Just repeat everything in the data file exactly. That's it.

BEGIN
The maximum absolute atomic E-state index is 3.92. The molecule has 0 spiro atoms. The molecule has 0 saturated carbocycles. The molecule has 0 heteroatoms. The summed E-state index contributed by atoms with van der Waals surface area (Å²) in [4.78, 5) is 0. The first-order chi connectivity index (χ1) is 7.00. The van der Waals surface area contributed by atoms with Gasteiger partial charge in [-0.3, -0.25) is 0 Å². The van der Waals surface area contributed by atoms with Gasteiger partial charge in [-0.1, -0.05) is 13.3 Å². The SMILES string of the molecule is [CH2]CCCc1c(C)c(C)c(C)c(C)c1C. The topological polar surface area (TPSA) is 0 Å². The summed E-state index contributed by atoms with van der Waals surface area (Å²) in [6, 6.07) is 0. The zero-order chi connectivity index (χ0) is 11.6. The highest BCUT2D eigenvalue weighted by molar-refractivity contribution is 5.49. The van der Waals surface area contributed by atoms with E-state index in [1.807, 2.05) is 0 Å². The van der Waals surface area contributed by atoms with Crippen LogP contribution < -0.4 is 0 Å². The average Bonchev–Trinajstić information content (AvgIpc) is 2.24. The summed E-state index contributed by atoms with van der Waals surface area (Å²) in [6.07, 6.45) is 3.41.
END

The maximum absolute atomic E-state index is 3.92. The molecule has 0 spiro atoms. The molecule has 0 saturated carbocycles. The molecule has 0 heteroatoms. The summed E-state index contributed by atoms with van der Waals surface area (Å²) in [4.78, 5) is 0. The first-order chi connectivity index (χ1) is 7.00. The van der Waals surface area contributed by atoms with Gasteiger partial charge in [-0.3, -0.25) is 0 Å². The van der Waals surface area contributed by atoms with Gasteiger partial charge in [-0.1, -0.05) is 13.3 Å². The SMILES string of the molecule is [CH2]CCCc1c(C)c(C)c(C)c(C)c1C. The topological polar surface area (TPSA) is 0 Å². The summed E-state index contributed by atoms with van der Waals surface area (Å²) in [6, 6.07) is 0. The zero-order chi connectivity index (χ0) is 11.6. The highest BCUT2D eigenvalue weighted by molar-refractivity contribution is 5.49. The van der Waals surface area contributed by atoms with E-state index in [1.807, 2.05) is 0 Å². The van der Waals surface area contributed by atoms with Crippen LogP contribution < -0.4 is 0 Å². The average Bonchev–Trinajstić information content (AvgIpc) is 2.24. The summed E-state index contributed by atoms with van der Waals surface area (Å²) in [6.07, 6.45) is 3.41.